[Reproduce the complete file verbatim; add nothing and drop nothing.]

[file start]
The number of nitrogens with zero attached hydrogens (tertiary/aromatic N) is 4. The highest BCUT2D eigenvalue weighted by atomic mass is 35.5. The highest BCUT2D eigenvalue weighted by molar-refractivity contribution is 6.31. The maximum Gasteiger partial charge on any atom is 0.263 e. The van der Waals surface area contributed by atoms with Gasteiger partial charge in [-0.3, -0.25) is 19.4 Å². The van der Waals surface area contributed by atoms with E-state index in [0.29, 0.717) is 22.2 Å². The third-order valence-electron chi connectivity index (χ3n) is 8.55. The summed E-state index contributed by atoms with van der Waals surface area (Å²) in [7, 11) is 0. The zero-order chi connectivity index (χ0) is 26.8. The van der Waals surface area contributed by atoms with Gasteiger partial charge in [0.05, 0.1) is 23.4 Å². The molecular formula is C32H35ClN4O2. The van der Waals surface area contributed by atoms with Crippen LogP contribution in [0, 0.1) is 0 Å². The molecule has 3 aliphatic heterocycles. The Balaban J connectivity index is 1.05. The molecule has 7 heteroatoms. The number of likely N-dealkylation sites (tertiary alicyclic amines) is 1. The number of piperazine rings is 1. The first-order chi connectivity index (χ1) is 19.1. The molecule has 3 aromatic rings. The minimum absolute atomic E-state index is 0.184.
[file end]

The number of nitrogens with zero attached hydrogens (tertiary/aromatic N) is 4. The highest BCUT2D eigenvalue weighted by atomic mass is 35.5. The highest BCUT2D eigenvalue weighted by molar-refractivity contribution is 6.31. The maximum Gasteiger partial charge on any atom is 0.263 e. The van der Waals surface area contributed by atoms with Gasteiger partial charge in [-0.3, -0.25) is 19.4 Å². The van der Waals surface area contributed by atoms with E-state index in [0.29, 0.717) is 22.2 Å². The third-order valence-electron chi connectivity index (χ3n) is 8.55. The summed E-state index contributed by atoms with van der Waals surface area (Å²) in [7, 11) is 0. The zero-order chi connectivity index (χ0) is 26.8. The van der Waals surface area contributed by atoms with Gasteiger partial charge in [0.05, 0.1) is 23.4 Å². The molecular formula is C32H35ClN4O2. The van der Waals surface area contributed by atoms with Crippen LogP contribution in [0, 0.1) is 0 Å². The molecule has 3 aliphatic heterocycles. The Balaban J connectivity index is 1.05. The molecule has 7 heteroatoms. The number of likely N-dealkylation sites (tertiary alicyclic amines) is 1. The number of piperazine rings is 1. The first-order chi connectivity index (χ1) is 19.1. The molecule has 3 aromatic rings. The minimum absolute atomic E-state index is 0.184.